Vitamin D is one of those nutrients that is crucial for good health. But how much vitamin D is too much? Let’s find out.
Vitamin D plays several roles in keeping the body’s cells healthy and functioning. Most people take supplements to get the required dose of vitamin D. However, recent researches suggest it may build up to toxic levels in your body. Here are the six potential side effects of having excess amounts of vitamin D.
Deficiency and toxicity
Vitamin D helps in the absorption of calcium. It improves immune function and protects bone muscle and heart health. It occurs naturally in food and can be produced when the skin is exposed to sunlight.
If you are a vegetarian and worried about your source of Vitamin D, there are more methods of getting the sunshine vitamin than just basking in the sunlight and having tons of sea food. In fact, for most people, the sun alone is not a suitable source of vitamin D. The typical deficiency affects 1 billion people worldwide who don’t get enough vitamins.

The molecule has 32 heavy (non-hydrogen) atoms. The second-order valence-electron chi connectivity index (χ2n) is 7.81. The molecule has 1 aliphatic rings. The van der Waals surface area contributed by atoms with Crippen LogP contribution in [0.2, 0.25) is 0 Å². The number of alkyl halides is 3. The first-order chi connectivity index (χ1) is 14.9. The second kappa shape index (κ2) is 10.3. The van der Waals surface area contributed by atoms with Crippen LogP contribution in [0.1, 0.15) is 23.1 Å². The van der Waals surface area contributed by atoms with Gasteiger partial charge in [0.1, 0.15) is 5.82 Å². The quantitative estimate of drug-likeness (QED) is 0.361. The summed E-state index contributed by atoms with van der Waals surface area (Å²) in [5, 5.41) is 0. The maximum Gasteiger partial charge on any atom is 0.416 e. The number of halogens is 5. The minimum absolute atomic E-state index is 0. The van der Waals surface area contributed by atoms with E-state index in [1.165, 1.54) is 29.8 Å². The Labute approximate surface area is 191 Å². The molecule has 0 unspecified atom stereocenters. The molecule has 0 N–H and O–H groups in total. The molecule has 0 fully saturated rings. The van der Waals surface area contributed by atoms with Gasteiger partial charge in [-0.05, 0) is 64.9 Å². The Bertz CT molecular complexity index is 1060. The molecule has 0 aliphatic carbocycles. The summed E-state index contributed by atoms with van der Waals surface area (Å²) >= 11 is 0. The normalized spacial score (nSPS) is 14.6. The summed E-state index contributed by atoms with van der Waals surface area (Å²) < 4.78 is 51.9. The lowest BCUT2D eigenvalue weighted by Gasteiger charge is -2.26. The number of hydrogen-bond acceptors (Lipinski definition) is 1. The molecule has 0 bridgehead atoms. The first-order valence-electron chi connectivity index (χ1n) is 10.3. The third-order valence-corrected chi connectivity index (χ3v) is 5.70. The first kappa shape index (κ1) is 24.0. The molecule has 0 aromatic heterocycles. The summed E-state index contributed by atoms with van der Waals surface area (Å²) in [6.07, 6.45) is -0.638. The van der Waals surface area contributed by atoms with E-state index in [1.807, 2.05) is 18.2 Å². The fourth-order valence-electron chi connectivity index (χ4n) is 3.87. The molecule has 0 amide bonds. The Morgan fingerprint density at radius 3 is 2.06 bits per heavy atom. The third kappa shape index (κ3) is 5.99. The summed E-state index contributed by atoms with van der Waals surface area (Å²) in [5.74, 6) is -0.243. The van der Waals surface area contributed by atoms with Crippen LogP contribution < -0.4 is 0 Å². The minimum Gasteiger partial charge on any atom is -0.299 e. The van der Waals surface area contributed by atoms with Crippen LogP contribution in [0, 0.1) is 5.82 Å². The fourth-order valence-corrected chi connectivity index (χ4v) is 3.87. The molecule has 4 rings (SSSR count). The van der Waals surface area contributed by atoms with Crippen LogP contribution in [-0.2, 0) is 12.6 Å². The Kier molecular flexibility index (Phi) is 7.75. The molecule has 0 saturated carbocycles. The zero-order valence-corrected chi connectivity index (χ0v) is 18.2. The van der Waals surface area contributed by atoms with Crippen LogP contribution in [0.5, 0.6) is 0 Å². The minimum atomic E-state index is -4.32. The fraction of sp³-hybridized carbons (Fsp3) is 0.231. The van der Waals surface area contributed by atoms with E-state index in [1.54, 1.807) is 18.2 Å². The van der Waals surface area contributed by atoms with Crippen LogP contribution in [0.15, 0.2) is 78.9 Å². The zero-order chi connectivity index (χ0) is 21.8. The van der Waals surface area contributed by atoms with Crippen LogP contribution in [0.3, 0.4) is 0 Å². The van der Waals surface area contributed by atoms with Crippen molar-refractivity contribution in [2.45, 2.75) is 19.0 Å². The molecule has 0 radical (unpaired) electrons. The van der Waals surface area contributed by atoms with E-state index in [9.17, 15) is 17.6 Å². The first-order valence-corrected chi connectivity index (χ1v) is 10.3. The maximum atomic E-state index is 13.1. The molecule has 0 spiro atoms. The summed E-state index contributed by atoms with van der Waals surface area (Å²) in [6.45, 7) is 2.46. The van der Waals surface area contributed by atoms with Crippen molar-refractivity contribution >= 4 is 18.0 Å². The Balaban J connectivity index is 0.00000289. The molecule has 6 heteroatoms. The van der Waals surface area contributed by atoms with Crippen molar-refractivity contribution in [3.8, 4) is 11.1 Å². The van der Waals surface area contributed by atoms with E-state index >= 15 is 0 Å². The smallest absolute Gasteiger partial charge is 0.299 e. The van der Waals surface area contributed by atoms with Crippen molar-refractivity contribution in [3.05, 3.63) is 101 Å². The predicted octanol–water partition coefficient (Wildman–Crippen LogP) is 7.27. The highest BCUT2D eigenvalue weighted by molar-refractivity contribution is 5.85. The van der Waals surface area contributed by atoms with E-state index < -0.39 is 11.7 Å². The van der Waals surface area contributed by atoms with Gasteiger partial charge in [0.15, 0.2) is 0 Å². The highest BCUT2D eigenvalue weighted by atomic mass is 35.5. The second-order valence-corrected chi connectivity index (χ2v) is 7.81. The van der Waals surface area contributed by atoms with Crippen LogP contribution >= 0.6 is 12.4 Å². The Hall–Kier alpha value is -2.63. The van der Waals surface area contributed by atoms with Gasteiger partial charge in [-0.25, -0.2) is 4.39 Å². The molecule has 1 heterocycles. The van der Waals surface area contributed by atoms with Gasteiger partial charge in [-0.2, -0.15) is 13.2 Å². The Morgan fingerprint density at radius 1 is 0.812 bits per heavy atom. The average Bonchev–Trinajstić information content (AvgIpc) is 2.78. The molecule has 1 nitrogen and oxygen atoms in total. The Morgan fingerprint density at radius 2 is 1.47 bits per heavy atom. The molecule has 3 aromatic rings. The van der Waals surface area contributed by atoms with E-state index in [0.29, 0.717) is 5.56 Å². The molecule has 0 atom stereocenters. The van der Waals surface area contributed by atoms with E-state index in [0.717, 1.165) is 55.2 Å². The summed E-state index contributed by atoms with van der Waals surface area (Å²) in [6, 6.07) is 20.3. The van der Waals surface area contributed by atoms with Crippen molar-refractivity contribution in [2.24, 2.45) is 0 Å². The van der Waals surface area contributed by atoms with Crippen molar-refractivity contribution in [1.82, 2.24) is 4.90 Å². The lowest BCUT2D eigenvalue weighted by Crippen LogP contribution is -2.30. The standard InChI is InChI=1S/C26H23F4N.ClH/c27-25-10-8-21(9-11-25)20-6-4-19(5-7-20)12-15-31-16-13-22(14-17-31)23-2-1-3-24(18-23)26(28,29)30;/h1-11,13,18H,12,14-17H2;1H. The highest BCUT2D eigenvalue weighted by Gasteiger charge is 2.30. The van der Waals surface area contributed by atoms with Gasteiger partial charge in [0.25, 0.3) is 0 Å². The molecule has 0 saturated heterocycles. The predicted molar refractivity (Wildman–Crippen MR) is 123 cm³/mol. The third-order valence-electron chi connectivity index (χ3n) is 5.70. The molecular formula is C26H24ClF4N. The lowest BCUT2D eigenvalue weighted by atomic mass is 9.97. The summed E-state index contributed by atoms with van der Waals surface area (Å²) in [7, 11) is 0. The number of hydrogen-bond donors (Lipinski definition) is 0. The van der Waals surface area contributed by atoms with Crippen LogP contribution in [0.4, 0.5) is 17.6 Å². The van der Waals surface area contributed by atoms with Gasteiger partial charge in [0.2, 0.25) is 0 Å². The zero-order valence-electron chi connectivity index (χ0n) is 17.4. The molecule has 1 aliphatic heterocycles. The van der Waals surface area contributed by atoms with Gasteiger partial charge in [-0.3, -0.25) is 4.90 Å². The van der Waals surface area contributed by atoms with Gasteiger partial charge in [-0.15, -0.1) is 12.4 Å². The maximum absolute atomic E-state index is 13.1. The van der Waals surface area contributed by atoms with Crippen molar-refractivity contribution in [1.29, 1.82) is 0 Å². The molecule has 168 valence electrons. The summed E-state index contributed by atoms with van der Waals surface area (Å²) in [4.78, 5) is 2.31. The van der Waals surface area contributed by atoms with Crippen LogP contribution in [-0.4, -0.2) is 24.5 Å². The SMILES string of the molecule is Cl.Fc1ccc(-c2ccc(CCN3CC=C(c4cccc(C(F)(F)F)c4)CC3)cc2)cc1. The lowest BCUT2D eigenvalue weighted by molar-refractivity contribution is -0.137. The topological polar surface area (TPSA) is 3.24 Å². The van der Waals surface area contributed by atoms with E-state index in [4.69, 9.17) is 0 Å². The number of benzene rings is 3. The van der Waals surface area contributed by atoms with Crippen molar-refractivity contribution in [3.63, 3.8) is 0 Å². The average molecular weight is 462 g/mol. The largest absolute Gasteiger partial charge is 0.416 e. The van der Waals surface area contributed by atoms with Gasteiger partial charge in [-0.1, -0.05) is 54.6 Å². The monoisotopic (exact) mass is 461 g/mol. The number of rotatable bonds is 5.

Both vitamin D3 and D2 can be taken through supplements. Vitamin D2 occurs in plants, and vitamin D3 can be obtained from sunlight. It increases blood levels more than D2. Each additional 100 IU D3 you consume increases the vitamin D level by 1 ng/ml. However, overdosing on it can lead to excessive buildup in your body.
The intoxication of Vitamin D occurs when the amount in blood increases above 150 ng/ml. The vitamin stored in body fat releases into the bloodstream slowly. The effects of the intoxication may take months, even after you give up on the supplements. It is usually common in people who take doses of vitamin D without monitoring their levels or take it in higher doses than prescribed. It is impossible to overdose by basking in the sun alone.
Here are some side effects of excessive vitamin D supplements:
Elevated levels in blood
Vitamin D levels higher than 100 ng/ml is considered potentially harmful. Toxicity manifestations have been reported at remarkably high blood levels resulting from megadoses.
Excessive calcium levels
The excessive absorption of calcium can cause several potentially dangerous symptoms.
Nausea and poor appetite
High doses of this vitamin can cause nausea, vomiting, and lack of appetite due to high blood calcium levels in some people.